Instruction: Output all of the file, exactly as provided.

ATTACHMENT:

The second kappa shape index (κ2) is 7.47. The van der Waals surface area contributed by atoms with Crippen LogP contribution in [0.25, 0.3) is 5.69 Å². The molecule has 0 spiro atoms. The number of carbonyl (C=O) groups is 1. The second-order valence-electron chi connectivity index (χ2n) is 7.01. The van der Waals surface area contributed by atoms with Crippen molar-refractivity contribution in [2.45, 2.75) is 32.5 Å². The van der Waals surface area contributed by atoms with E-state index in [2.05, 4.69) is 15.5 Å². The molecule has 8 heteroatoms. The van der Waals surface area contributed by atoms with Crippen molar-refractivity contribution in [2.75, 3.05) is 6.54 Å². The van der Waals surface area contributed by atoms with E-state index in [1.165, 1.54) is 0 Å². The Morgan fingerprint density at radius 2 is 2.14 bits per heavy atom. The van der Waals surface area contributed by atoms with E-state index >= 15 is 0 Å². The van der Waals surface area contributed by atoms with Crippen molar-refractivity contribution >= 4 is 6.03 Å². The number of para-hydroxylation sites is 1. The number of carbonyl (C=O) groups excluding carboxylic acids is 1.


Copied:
The second kappa shape index (κ2) is 7.47. The van der Waals surface area contributed by atoms with Crippen LogP contribution in [0.25, 0.3) is 5.69 Å². The molecule has 0 spiro atoms. The number of carbonyl (C=O) groups is 1. The second-order valence-electron chi connectivity index (χ2n) is 7.01. The van der Waals surface area contributed by atoms with Crippen molar-refractivity contribution in [2.45, 2.75) is 32.5 Å². The van der Waals surface area contributed by atoms with E-state index in [2.05, 4.69) is 15.5 Å². The molecule has 8 heteroatoms. The van der Waals surface area contributed by atoms with Crippen molar-refractivity contribution in [2.75, 3.05) is 6.54 Å². The van der Waals surface area contributed by atoms with E-state index in [1.165, 1.54) is 0 Å². The Morgan fingerprint density at radius 2 is 2.14 bits per heavy atom. The van der Waals surface area contributed by atoms with E-state index >= 15 is 0 Å². The van der Waals surface area contributed by atoms with Crippen molar-refractivity contribution >= 4 is 6.03 Å². The number of para-hydroxylation sites is 1. The number of carbonyl (C=O) groups excluding carboxylic acids is 1.